For my career research paper I have chosen to delve into the world of the sportswriter, and take a closer look at what that occupation may hold for myself. I have chosen to research this form of journalism because I consider myself to be a sports fanatic, and would very much enjoy spending the rest of my working days writing about the conditions in the world of sports. During the last year or so I have taken a period of time everyday to relax and read over sports articles from baseball and football at some of my favorite websites, such as espn.com or nesn.com, or to sit down and watch Sports Center on ESPN. I also seem to have an ability to remember statistics and rosters of players and teams from almost 10 years ago (which is when I started paying attention to sports) and I believe that would be a tool useful in my vocation of choice. I believe the fields of sports journalism I would be most adept at are baseball and football, since I understand the concepts of the game while also being able to make valid opinions on decisions of coaches that I can back up with knowledge of the games if a disagreement occurred.
Considerations that are most important to me in choosing a career would be what skills I had available, whether I believed I would enjoy this career until retirement (pending a career change), and if I believed I could help people in whatever way that occupation would allow. The sportswriter career seems like an easy choice for myself, as I am very interested in the career itself and the ability to enlighten people on my opinions of sports (which I do on occasion by word of mouth). Sports, in any way, shape of form have probably been my favorite hobby since I was old enough to understand them. So the interest in the career is there, and so is my willingness to be involved in it. I believe I can help people in some small way by opening their eyes to different outlooks on certain items that may come up, such as if a new hitter can push a team over the top, or if the new coach isn't doing his job correctly. I truly believe that sportswriters today have helped me better focus on sports and take a great deal more understanding with me as I watch and study them.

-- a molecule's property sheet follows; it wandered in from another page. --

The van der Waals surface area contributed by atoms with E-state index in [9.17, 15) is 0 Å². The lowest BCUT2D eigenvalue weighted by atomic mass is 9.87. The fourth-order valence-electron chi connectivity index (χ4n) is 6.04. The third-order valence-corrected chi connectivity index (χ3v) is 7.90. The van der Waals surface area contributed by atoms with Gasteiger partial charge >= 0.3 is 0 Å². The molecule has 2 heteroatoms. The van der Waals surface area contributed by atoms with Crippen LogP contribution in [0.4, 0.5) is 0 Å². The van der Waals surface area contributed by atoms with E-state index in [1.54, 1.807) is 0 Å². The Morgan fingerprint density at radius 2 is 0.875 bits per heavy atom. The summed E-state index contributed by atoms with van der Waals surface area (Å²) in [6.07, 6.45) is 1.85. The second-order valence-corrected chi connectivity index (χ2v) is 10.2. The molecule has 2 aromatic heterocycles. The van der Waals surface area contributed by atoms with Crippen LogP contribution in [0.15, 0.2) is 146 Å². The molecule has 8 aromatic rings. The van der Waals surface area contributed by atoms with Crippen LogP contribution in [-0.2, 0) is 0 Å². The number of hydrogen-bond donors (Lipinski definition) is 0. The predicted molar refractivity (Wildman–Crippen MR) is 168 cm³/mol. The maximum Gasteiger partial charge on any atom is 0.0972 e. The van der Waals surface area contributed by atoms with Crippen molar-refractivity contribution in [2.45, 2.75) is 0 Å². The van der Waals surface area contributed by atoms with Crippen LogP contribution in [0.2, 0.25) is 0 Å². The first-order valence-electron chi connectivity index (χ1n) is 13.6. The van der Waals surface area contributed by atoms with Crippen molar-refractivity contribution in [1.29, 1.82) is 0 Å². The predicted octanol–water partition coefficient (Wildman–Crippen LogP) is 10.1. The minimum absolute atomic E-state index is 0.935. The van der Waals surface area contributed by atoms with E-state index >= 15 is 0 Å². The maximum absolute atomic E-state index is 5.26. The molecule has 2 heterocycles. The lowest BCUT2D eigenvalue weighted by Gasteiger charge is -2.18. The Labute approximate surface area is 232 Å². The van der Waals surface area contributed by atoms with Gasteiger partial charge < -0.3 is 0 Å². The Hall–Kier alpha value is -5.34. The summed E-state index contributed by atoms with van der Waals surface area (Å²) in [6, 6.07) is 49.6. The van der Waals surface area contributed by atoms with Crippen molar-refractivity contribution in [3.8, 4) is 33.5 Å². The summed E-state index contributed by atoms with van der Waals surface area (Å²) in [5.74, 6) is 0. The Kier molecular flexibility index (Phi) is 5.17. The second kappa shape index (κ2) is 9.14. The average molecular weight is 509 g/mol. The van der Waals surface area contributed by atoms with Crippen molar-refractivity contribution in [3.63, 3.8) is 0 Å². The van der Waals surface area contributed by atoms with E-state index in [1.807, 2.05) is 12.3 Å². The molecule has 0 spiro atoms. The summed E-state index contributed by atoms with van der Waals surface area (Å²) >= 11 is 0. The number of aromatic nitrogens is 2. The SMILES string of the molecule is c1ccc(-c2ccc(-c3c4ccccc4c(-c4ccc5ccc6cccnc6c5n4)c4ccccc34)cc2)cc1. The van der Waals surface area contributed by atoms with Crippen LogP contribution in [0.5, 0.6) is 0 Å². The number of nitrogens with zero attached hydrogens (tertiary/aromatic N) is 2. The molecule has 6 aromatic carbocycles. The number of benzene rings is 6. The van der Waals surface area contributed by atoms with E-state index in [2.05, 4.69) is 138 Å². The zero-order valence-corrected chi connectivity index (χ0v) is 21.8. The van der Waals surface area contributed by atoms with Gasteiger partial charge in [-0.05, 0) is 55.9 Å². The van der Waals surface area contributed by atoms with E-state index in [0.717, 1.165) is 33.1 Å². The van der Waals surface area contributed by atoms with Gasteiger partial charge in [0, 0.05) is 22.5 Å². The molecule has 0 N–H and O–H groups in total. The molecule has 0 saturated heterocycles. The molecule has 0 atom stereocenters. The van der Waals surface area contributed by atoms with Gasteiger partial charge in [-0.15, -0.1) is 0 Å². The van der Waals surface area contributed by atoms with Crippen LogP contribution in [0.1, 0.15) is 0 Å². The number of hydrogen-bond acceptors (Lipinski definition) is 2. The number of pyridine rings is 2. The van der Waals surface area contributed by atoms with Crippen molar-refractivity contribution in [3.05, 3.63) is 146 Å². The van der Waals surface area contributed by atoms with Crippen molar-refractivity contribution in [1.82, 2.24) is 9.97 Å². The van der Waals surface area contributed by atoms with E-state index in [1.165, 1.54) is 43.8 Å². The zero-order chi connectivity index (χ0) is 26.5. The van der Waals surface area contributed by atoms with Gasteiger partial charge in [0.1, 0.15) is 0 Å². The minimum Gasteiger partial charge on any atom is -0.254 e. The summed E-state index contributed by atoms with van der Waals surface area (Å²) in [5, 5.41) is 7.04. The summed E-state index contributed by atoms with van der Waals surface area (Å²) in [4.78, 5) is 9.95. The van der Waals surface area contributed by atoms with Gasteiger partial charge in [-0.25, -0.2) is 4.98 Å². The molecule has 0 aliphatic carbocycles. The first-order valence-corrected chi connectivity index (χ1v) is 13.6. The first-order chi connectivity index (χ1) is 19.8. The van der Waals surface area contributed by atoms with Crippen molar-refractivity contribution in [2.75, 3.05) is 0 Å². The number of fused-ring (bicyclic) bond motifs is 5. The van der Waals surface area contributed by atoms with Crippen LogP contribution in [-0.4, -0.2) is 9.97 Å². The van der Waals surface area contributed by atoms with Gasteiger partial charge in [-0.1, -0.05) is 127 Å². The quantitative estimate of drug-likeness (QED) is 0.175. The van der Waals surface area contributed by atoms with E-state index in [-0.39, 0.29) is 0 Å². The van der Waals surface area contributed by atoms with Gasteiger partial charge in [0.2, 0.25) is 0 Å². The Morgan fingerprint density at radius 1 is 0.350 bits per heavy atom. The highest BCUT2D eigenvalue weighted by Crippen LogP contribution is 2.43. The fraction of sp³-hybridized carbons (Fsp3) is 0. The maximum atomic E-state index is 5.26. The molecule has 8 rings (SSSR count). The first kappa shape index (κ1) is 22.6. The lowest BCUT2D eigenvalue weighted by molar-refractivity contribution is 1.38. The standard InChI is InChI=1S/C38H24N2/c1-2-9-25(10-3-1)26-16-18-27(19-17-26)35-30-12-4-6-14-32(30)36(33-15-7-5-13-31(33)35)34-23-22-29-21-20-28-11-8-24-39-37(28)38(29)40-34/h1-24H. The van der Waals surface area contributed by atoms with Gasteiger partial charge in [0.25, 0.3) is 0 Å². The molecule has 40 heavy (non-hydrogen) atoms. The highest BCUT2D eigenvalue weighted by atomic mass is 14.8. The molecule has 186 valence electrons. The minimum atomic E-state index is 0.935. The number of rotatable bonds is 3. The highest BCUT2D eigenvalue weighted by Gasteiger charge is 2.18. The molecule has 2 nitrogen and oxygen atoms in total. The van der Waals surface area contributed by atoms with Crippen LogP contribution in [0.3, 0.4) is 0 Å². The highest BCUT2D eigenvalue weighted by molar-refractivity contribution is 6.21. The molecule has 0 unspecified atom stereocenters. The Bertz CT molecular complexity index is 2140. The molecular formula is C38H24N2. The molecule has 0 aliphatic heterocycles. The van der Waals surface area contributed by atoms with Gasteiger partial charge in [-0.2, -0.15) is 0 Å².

The sportswriter career has many responsibilities that go along with writing the stories you see in newspapers, magazines, and websites. You must attend or watch all the games you are covering every day/night, and have the article written in time to be printed. Writers are found in their office in the morning, and they have afternoons off unless there is a game or interview that they are supposed to cover. Nights are spent covering an event or interview and then writing the article for it afterwards that night (Heitzman 44). Sports journalism can be a difficult occupation at times, but it can also be very rewarding. To help cover games better writers get tickets for excellent seats at all events they are assigned to, they meet with sports stars and coaches (if they are not a writer in a small town newspaper), and sometimes you travel abroad to cover events (Heitzman 44).
A sportswriter in a small town newspaper would be one of two employees in the sports section. The other employee is the editor. The small town newspaper sportswriter collects information about local teams and games and writes about them. National stories are often taken from acclaimed papers such as The Associated Press (Heitzman 44). In a larger city's newspaper, the sports department may have 10 employees. All of these employees have a certain sport that they excel in writing about, such as football, baseball, hockey, basketball, golf, or high school sports (Heitzman 44).
Sportswriters oftentimes will work odd hours. Writers for morning newspapers will work in the afternoon and evening five days a week including Saturday. That is only if there is a Sunday edition of the newspaper. The writers than have 2 weekdays off. Some reporters are sent along with teams when...